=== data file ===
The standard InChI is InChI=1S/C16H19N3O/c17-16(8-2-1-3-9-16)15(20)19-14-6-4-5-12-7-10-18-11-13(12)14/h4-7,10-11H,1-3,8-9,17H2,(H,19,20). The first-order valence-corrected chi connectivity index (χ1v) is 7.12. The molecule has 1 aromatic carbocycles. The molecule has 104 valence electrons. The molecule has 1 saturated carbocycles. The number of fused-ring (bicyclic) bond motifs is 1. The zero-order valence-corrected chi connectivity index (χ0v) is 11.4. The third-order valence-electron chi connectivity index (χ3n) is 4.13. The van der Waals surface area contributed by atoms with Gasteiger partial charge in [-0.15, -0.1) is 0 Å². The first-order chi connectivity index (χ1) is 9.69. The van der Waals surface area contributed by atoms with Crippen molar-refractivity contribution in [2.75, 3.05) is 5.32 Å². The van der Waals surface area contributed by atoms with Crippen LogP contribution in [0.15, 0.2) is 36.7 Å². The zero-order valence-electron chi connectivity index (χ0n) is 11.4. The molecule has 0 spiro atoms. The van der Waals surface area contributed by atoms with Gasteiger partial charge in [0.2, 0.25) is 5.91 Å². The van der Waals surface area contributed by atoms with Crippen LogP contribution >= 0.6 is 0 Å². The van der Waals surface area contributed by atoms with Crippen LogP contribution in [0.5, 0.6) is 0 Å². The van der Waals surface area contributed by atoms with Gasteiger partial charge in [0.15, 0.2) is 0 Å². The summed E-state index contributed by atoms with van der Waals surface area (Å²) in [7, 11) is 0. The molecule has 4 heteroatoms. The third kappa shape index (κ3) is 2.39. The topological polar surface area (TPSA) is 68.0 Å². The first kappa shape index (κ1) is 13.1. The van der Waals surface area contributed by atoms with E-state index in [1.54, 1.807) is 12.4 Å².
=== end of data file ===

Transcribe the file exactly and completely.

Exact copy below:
The standard InChI is InChI=1S/C16H19N3O/c17-16(8-2-1-3-9-16)15(20)19-14-6-4-5-12-7-10-18-11-13(12)14/h4-7,10-11H,1-3,8-9,17H2,(H,19,20). The first-order valence-corrected chi connectivity index (χ1v) is 7.12. The molecule has 1 aromatic carbocycles. The molecule has 104 valence electrons. The molecule has 1 saturated carbocycles. The number of fused-ring (bicyclic) bond motifs is 1. The zero-order valence-corrected chi connectivity index (χ0v) is 11.4. The third-order valence-electron chi connectivity index (χ3n) is 4.13. The van der Waals surface area contributed by atoms with Gasteiger partial charge in [-0.15, -0.1) is 0 Å². The first-order chi connectivity index (χ1) is 9.69. The van der Waals surface area contributed by atoms with Crippen molar-refractivity contribution in [2.75, 3.05) is 5.32 Å². The van der Waals surface area contributed by atoms with Crippen LogP contribution in [0.15, 0.2) is 36.7 Å². The zero-order valence-electron chi connectivity index (χ0n) is 11.4. The molecule has 0 spiro atoms. The van der Waals surface area contributed by atoms with Gasteiger partial charge in [0.2, 0.25) is 5.91 Å². The van der Waals surface area contributed by atoms with Crippen LogP contribution >= 0.6 is 0 Å². The van der Waals surface area contributed by atoms with Crippen LogP contribution in [0.5, 0.6) is 0 Å². The van der Waals surface area contributed by atoms with Gasteiger partial charge in [0.15, 0.2) is 0 Å². The summed E-state index contributed by atoms with van der Waals surface area (Å²) in [7, 11) is 0. The molecule has 4 heteroatoms. The third kappa shape index (κ3) is 2.39. The topological polar surface area (TPSA) is 68.0 Å². The first kappa shape index (κ1) is 13.1. The van der Waals surface area contributed by atoms with E-state index in [1.54, 1.807) is 12.4 Å².